Ashley’s experience traumatized her. “I have PTSD from it,” said Ashley. “Every single time I have to come in contact with an officer, my hands are sweating, my heart is racing, and my stomach is hurting. They don’t even have to have said anything to me, but this is the feeling I get, just being in their presence.”
Ashley doesn’t even call the police anymore when she needs help. Calling police officers is her last resort. Ashley said: “If there were any good cops, the bad cops would be being held accountable for all of the things that they do to us. All of the misconduct. All of the abuse. Yet, they do the very opposite of that every single time.”
After Ashley was beaten and hospitalized, she was then jailed for 24 hours, and charged with six counts of assault on an officer and one count of resisting arrest. Thankfully, all charges against Ashley were dropped and she successfully sued the Baltimore Police Department for wrongful arrest and unwarranted physical abuse.
However, as a condition of settling the case, the city and police department required Ashley to agree to a non-disclosure agreement, also known as a “gag order,” that silenced her from talking publicly about her experience. Ashley was abused again by the police when half of the settlement was taken away just because she defended herself in comments on a blog – incited by false charges against her by the City Solicitor – where members of the public disparaged her character for suing the police and accepting a settlement, without any understanding of the level of excessive and illegal force used by the police. The Baltimore Police Department punished her by withholding half of her settlement amount for exercising her right to free speech.
Nevertheless, she won once again in court. The court case, Ashley Overbey and Baltimore Brew v. BPD resulted in a precedent-setting ruling from a federal appeals court holding that gag orders, including Ashley’s, which silences survivors of police violence for money, are unconstitutional and therefore unenforceable.
Even though this instance of police violence happened years ago, Ashley still has lingering questions. “I want to know why still,” said Ashley. “I really would like to understand why that night went anything like it did. To the police officers who abused me, the only thing I would like to say to you is to turn your badge in. You are not for the people. You’re not in the right field. And you should resign.”
Police officers are public servants and should be serving their communities. Ashley said: “We pay their tax dollars. Our tax dollars pay their salary so they should be taking care of us. We shouldn’t fear them. Don’t be bullied into thinking you can’t fight back.”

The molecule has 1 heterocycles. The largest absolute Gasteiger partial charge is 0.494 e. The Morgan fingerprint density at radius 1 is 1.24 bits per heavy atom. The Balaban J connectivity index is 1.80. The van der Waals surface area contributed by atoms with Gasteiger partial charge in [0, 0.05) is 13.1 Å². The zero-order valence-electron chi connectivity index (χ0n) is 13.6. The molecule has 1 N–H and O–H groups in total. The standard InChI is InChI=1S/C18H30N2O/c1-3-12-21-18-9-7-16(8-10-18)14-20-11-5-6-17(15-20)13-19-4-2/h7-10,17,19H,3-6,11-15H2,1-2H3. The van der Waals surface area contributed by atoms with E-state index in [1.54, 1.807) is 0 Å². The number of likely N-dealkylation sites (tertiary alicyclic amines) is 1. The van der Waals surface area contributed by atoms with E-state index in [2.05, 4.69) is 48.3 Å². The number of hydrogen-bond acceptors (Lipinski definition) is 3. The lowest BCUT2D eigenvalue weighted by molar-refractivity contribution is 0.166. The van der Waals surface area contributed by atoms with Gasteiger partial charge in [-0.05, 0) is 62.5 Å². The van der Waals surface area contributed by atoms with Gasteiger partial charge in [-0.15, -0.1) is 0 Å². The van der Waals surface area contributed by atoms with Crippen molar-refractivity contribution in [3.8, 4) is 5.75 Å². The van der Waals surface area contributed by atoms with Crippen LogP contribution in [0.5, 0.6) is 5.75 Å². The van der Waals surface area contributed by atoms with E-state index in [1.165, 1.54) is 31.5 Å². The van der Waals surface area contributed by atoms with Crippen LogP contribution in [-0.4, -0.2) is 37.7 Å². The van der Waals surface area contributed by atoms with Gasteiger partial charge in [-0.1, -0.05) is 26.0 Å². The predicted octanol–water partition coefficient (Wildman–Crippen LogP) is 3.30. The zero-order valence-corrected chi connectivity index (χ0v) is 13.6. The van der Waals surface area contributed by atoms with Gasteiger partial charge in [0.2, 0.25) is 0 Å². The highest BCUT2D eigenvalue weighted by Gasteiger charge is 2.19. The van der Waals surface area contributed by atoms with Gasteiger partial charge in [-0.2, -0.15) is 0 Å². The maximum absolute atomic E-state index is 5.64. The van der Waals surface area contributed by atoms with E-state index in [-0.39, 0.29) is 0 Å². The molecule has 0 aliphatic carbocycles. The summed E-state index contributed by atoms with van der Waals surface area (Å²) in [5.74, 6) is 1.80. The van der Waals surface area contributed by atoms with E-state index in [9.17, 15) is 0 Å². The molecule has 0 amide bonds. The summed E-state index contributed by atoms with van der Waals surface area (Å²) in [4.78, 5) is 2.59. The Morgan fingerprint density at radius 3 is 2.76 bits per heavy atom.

As an activist and a mom of four, Ashley hopes that her advocacy for justice helps others fight for their own justice as well. “To anyone who is in my position, all I can say is stand your ground. I don’t care if everybody is against you. As long as you’re being honest, never give up the fight and never let them get away with abusing you because that is not what they are here for. Don’t let no one silence you. Your voice is all you have, so use it. That’s your power.”
What these two activists hope to see in the future is a future of freedom and true equality for all. The community is not asking but demanding that we reimagine policing to save Black people’s lives.
Ashley said, “I want the same thing everyone else wants, which is for everyone to be treated equally and fairly, for the laws to be reformed, so that it’s not a system that is built against Black people.”
Similarly, Tawanda wants to see an equitable system. She said: “I want to see the same thing that my dying ancestors wanted, who for over 400 plus years were hung from trees and fought. I want to see what real freedom looks like. I want to see a day where we can feel how it feels like not to worry, how it feels to have a life of freedom, where you can wake up and the only thing you’re worried about is how to pay bills or what you’re going to cook tonight. Black people have to worry. I can’t get sleep at night until both of my grown children are back at home in their house or at home at my house. I can’t get no sleep until they’re home safe.”
To make these hopes a reality, we need your advocacy. Join us in the struggle to end police violence and to reimagine policing.
Tell your legislators that we need cops out of schools, a statewide use of force law, to get rid of the Law Enforcement Officer’s Bill of Rights, give back local control of BPD to Baltimore City, and make investigations into police officers transparent.
1Mapping police violence. (n.d.). Retrieved March 06, 2021.